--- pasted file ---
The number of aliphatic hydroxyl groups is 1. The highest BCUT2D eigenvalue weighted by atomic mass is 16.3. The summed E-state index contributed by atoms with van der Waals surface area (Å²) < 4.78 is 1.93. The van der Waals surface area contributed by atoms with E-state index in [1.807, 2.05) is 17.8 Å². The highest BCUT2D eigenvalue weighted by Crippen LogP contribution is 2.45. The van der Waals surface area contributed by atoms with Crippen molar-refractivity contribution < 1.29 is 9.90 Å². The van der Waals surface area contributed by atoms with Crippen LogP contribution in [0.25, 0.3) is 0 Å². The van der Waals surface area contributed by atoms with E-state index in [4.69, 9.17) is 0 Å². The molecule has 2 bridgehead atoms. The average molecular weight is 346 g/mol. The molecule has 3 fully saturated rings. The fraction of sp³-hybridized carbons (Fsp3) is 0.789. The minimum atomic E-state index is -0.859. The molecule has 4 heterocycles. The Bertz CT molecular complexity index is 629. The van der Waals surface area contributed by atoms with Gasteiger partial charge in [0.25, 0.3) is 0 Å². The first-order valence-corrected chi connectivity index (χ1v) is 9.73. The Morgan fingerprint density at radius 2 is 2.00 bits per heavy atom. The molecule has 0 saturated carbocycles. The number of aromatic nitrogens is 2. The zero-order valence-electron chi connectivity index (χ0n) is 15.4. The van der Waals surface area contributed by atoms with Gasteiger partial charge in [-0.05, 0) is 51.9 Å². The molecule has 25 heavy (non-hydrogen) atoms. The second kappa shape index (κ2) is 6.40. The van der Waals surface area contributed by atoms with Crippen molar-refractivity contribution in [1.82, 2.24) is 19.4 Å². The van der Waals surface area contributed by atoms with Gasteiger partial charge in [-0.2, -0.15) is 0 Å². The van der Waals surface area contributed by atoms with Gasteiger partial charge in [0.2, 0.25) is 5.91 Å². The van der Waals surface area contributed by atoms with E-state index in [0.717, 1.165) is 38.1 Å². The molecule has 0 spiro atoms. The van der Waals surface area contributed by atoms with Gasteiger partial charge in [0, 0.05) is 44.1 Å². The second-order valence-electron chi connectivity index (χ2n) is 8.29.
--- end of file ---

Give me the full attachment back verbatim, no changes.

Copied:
The number of aliphatic hydroxyl groups is 1. The highest BCUT2D eigenvalue weighted by atomic mass is 16.3. The summed E-state index contributed by atoms with van der Waals surface area (Å²) < 4.78 is 1.93. The van der Waals surface area contributed by atoms with E-state index in [1.807, 2.05) is 17.8 Å². The highest BCUT2D eigenvalue weighted by Crippen LogP contribution is 2.45. The van der Waals surface area contributed by atoms with Crippen molar-refractivity contribution < 1.29 is 9.90 Å². The van der Waals surface area contributed by atoms with Crippen LogP contribution in [0.25, 0.3) is 0 Å². The van der Waals surface area contributed by atoms with E-state index in [4.69, 9.17) is 0 Å². The molecule has 2 bridgehead atoms. The average molecular weight is 346 g/mol. The molecule has 3 fully saturated rings. The fraction of sp³-hybridized carbons (Fsp3) is 0.789. The minimum atomic E-state index is -0.859. The molecule has 4 heterocycles. The Bertz CT molecular complexity index is 629. The van der Waals surface area contributed by atoms with Gasteiger partial charge in [0.25, 0.3) is 0 Å². The first-order valence-corrected chi connectivity index (χ1v) is 9.73. The Morgan fingerprint density at radius 2 is 2.00 bits per heavy atom. The molecule has 0 saturated carbocycles. The number of aromatic nitrogens is 2. The zero-order valence-electron chi connectivity index (χ0n) is 15.4. The van der Waals surface area contributed by atoms with Gasteiger partial charge in [-0.05, 0) is 51.9 Å². The molecule has 25 heavy (non-hydrogen) atoms. The second kappa shape index (κ2) is 6.40. The van der Waals surface area contributed by atoms with Crippen molar-refractivity contribution in [1.82, 2.24) is 19.4 Å². The van der Waals surface area contributed by atoms with Gasteiger partial charge in [-0.2, -0.15) is 0 Å². The van der Waals surface area contributed by atoms with Gasteiger partial charge in [0.2, 0.25) is 5.91 Å². The van der Waals surface area contributed by atoms with E-state index in [0.717, 1.165) is 38.1 Å². The molecule has 0 spiro atoms. The van der Waals surface area contributed by atoms with Gasteiger partial charge in [0, 0.05) is 44.1 Å². The second-order valence-electron chi connectivity index (χ2n) is 8.29.